Start by considering the ending. And consider the structure, too. As I wrote Because the World Is Round, a memoir about my family’s trip around the world in 1970, a sturdy narrative arc emerged. The story begins with the sale of our family automobile brake-repair business in Dallas, and the action rises and falls as we travel together — India, Afghanistan, Iran, Israel, Yugoslavia, Europe — and I explore my relationship with my mother, who was paralyzed by polio and used a wheelchair. The book concludes decades later, when my mother is dying, and I sit at her bedside, watch her sleep, and ponder the extraordinary life she has led. How fortunate I was to come upon a structure that could hold in place the mother-daughter story I wanted to tell.
But the more I wrote, the more I recognized that it was only the travel narrative — moving from place to place — that had a discernible beginning, middle, and end. The real story, the development of my unique interdependence with my mother, shifted shape and resisted the limitations of a clean narrative arc. Some memories of our trip deepened, and others lost significance altogether. Dancing on stage at the finale of Hair! in London was a fading fun fact of my life until it became emblematic of my newly liberated spirit. Pushing my mother up a loading-dock ramp to enter a Neiman Marcus seemed like a mundane part of shopping, until I realized how this lack of access was an assault on her dignity.
The process of writing taught me how the passage of time and the accumulation of new experiences allow for endlessly revealing interpretations of the past. Interpretations that don’t stop. Interpretations that circle and spin like the wheels of my mother’s chair. I learned that there was nothing static about the real story I longed to tell. There is no end to it. In fact, the story is that the story has no end. “So I am not going to stop here with a final period, as if this story has a neat finish,” I begin the final paragraph of the book, before closing the last page with a question mark.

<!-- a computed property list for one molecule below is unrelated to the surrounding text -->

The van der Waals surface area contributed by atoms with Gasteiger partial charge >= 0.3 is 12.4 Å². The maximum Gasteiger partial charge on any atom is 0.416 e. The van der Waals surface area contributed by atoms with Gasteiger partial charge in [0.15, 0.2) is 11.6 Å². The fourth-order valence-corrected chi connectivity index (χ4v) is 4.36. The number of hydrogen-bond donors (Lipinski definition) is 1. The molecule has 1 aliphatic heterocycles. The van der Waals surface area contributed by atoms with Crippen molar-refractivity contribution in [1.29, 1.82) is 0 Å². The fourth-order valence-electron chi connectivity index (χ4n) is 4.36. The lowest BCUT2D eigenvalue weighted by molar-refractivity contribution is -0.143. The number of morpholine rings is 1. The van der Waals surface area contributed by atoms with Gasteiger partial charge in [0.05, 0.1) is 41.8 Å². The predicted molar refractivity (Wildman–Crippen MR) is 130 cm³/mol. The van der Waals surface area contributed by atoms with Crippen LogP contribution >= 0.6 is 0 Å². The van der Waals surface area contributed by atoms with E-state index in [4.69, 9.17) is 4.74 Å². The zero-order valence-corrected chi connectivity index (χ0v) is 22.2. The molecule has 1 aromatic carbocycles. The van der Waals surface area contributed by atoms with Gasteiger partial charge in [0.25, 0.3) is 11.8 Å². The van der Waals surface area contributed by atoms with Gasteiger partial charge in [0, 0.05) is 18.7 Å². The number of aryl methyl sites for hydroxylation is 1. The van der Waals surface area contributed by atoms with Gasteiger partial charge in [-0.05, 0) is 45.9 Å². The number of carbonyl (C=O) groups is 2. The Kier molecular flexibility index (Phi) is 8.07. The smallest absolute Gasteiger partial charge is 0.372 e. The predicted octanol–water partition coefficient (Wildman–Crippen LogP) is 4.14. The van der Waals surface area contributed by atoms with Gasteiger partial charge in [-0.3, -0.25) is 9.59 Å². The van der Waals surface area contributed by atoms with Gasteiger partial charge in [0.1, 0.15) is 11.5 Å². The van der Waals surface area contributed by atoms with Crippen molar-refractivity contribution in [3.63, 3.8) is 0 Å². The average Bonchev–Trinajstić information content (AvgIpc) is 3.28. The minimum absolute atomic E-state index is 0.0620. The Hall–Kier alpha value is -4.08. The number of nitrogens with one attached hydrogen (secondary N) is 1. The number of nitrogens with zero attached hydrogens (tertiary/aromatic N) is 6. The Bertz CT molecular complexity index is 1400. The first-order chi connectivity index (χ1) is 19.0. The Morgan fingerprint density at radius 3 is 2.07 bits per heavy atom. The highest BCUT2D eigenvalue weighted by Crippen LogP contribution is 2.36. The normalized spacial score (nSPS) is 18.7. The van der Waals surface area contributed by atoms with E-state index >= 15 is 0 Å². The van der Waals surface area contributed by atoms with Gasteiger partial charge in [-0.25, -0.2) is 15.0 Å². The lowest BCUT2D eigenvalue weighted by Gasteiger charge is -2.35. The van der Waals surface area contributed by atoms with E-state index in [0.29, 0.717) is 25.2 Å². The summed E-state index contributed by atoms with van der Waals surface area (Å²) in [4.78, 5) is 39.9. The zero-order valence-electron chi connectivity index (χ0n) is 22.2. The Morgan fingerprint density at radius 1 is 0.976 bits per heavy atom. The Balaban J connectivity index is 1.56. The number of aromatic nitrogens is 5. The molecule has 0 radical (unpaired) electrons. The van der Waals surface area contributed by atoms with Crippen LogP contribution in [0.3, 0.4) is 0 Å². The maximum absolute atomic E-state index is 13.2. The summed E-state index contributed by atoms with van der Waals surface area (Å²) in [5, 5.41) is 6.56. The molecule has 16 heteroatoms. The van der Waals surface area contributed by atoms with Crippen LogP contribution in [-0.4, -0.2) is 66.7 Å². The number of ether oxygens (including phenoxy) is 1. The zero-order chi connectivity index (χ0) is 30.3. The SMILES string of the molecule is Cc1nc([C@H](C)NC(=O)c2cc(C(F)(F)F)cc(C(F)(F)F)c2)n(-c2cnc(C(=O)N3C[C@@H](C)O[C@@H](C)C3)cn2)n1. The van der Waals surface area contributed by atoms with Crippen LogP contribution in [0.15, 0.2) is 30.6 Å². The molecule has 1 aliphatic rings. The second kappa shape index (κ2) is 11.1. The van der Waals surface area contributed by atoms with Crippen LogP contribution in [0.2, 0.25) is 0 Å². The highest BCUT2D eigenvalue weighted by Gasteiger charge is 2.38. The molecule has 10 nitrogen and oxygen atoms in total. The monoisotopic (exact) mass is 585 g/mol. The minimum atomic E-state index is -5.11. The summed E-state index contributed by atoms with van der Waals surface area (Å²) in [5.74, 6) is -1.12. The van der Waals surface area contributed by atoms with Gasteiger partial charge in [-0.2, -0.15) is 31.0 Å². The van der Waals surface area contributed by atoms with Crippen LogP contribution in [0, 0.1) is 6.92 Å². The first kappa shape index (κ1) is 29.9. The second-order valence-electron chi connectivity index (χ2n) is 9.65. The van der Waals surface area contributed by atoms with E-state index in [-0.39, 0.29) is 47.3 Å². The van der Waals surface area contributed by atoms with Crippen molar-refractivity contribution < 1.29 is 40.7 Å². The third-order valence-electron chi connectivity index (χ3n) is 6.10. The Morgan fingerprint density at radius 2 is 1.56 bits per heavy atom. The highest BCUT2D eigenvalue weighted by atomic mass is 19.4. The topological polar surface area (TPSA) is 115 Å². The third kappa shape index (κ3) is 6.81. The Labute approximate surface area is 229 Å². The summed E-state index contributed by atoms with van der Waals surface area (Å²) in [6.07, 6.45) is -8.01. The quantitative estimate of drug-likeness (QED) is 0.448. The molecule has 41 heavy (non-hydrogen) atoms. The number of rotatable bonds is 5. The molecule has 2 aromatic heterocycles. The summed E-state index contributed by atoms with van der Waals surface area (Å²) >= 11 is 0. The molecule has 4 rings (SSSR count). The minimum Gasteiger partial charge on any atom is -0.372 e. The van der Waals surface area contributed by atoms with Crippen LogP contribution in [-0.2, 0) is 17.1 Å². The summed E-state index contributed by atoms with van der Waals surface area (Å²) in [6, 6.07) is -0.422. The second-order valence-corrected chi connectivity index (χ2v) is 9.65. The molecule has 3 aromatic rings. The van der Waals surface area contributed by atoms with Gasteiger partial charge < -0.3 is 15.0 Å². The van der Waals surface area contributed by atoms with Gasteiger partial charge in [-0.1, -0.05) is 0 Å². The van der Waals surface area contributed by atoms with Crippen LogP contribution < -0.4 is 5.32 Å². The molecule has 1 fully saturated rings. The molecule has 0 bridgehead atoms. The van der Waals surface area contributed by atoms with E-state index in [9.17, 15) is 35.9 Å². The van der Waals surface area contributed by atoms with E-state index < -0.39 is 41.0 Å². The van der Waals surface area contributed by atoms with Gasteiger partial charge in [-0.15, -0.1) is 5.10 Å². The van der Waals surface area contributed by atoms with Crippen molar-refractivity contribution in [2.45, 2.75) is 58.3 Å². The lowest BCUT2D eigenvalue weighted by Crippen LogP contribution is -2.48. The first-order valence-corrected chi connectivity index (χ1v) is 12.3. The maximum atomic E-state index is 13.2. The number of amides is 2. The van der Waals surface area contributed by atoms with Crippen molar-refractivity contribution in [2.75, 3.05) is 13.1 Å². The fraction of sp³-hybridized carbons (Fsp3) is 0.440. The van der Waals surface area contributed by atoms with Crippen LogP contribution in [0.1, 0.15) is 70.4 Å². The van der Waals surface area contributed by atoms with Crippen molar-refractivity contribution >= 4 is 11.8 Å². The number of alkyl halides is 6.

And in the act of writing, I learned that there is no answer to the “how” of our relationship; there is only an ever-deepening description of our devotion and shared experiences. Today our relationship means this. Tomorrow, with new experience and insight, it means that. All of it is true.
Now imagine my surprise after I send my manuscript off to the publisher, and pick up Dara Horn’s then new People Love Dead Jews. Embedded in her essays about Jewish life and antisemitism is “Chapter Five: Fictional Dead Jews.” Here Horn examines the Western literary tradition, which strives for coherent and satisfying endings — ones where the protagonist is either saved or experiences an epiphany, a moment of grace. This is not the Jewish literary tradition, Horn argues. Stories in the Jewish canon, as she meticulously demonstrates, “actually didn’t have endings at all.” These are works without conclusions. They don’t offer us endings, but present us with beginnings, with ongoing searches for meaning. Jewish stories, she concludes, are about “the power of resilience and endurance to carry one through to that meaning.”
Had Dara Horn read my manuscript? No. Had I inadvertently stumbled my way into a deeply rooted Jewish tradition? No comment.
With my book, I set out to explore how my mother managed to raise a family, pursue a career, and travel the world from her wheelchair. I wondered what role I played in her success and how her disability affected my development. I discovered a narrative structure, and I wrote and wrote and wrote. And in the act of writing, I learned that there is no answer to the “how” of our relationship; there is only an ever-deepening description of our devotion and shared experiences. Today our relationship means this. Tomorrow, with new experience and insight, it means that. All of it is true. In other words: In writing a memoir that refuses to end, I align myself with a deeply ingrained Jewish point of view. I discover for myself that insight is infinite and meaning is endless.
So, I implore, embrace the spirit of Jewish storytelling. Consider the ending. Look at the structure. Then, ask questions. Push them until they multiply, then allow them to fade unanswered. Let your world spin like a wheel. Attach yourself to characters and laugh. Or cry. Or just stare into space. Enjoy a good Jewish story without (an) end—
Jane Saginaw is a student in the Ph.D. Program in Literature at the University of Texas at Dallas. Her memoir, Because the World is Round, recounts a family trip around the world in 1970 with her mother who was wheelchair-bound from polio. Before returning to graduate school, Jane was a trial lawyer with Baron and Budd in Dallas, Texas. She later served in the Clinton Administration as the Regional Administrator of the U. S. Environmental Protection Agency, Region Six. In 2006, she was awarded Trail Lawyer of the Year by Trial Lawyers for Public Justice for her environmental work involving groundwater contamination in Tucson, Arizona. Jane’s undergraduate degree is in cultural geography from the University of California, Berkeley. Her law degree is from the University of Texas, Austin. Her essays and poetry have been published in Athenaeum Review and are forthcoming in Image, D Magazine, and PB Daily.